Cerebral edema is characterized by the pathological swelling of brain tissue due to progressive increase in brain water content. It is a frequent and feared clinical complication that develops in a broad range of cerebral insults such as ischemia (Ribeiro Mde et al. 2006
), trauma (Zador et al. 2007
), tumors (Saadoun et al. 2002
) and inflammation (Papadopoulos and Verkman 2005
). The rigid cranium opposes the progressive swelling of brain tissue, leading to elevated intracranial pressure, decreased cerebral blood flow, and ultimately cerebral herniation and death. Klatzo broadly categorized the mechanisms of brain tissue swelling as cytotoxic edema and vasogenic edema in 1967 (Klatzo 1967
). The former process involves progressive cell swelling due to rapid water uptake, whereas in the case of vasogenic edema water leaks into the extracellular space due to defects in the blood–brain barrier. Although these two mechanisms coexist in most brain pathologies, instead of a pure cytotoxic edema or vasogenic edema, there is typically an appreciable dominance of one type over the other in each disease. For example, vasogenic edema seems to dominate in tumors and cerebral abscesses, while cytotoxic edema develops in ischemic stroke and brain trauma.
Cytotoxic edema is a significant clinical problem that can develop in response to a large (“malignant”) middle cerebral artery (MCA) occlusion (Hacke et al. 1996
; Bardutzky and Schwab 2007
) and has been associated with approximately 80% mortality rate. Cerebral vascular occlusion initiates a sequence of events involving cell swelling, followed by BBB leakage and hemorrhagic conversion of the tissue (Simard et al. 2007
). The strategy for the treatment of cerebral edema associated with these large ischemic strokes is limited to the use of intravascular administration of hyperosmolar solutions to remove the excess water from the brain, or removal of a large bone flap to allow the brain to swell outside the rigid cranium (decompressive craniectomy). These methods have remained unchanged for the past 90 years. More recently, the discovery of aquaporin membrane water channels has provided new insights into the molecular mechanisms of edema formation and brain water transport.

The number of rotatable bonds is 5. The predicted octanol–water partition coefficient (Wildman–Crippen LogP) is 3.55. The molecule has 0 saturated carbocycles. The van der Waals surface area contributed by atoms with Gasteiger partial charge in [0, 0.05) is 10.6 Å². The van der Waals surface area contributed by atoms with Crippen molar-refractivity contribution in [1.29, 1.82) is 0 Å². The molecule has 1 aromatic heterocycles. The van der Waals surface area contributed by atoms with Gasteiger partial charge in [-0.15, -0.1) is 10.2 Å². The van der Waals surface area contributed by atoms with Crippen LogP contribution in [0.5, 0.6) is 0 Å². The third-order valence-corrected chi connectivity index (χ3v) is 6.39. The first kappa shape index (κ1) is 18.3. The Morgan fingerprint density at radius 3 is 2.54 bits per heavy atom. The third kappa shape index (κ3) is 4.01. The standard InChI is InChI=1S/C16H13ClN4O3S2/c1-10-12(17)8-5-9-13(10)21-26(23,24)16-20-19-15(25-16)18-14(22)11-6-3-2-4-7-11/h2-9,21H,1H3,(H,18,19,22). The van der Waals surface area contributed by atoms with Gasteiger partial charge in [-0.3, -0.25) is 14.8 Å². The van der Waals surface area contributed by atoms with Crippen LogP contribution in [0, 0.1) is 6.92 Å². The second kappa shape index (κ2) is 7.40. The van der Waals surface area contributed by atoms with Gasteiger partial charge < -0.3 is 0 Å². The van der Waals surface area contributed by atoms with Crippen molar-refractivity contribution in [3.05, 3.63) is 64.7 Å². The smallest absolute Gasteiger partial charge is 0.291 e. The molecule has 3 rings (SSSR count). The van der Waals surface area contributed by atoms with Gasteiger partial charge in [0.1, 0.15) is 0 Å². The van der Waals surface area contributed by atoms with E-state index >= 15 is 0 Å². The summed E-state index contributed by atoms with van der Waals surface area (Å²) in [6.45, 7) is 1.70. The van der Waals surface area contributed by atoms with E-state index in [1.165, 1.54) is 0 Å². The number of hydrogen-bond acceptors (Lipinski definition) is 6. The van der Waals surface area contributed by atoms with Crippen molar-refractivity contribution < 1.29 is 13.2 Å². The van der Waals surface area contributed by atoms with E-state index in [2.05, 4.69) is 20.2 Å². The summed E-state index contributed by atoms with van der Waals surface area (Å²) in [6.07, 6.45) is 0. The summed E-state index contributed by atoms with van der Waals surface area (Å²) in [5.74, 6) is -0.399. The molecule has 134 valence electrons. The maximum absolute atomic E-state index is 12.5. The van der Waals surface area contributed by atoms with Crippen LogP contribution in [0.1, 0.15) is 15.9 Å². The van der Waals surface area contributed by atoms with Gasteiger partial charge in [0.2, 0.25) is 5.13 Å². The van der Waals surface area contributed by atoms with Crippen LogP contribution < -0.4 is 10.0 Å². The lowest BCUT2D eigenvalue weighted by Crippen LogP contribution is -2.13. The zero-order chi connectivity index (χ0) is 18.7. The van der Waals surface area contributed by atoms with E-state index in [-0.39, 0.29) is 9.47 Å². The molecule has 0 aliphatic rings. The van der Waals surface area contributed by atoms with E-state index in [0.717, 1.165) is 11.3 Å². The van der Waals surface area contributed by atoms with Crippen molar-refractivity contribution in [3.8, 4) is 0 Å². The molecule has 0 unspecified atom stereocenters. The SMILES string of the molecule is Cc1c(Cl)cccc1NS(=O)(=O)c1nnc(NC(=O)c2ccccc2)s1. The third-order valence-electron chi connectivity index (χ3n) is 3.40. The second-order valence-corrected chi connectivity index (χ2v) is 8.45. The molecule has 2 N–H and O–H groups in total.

The glial membrane water channel aquaporin-4 (AQP4) is largely expressed in astrocytic processes adjacent to cerebral capillaries and pial membranes lining the subarachnoid space (). Such strategic localization at these tissue-water interfaces, and the high water permeability of the channel, makes AQP4 an important route for transporting water to and from the brain. A large body of evidence from transgenic mice deficient in AQP4 has demonstrated the role of this water channel in cytotoxic and vasogenic edema. These findings suggest AQP4 is a potential therapeutic target in the treatment of cerebral edema developing in response to various CNS pathologies including stroke.
Fig. 1 (a, b) Diagram depicts the structure of an AQP monomer and its clustering into tetramers. (a) Schematic demonstration of the transmembrane α-helices of AQP4 numbered from 1–6, which surround the highly selective water pore. The highly (more ...)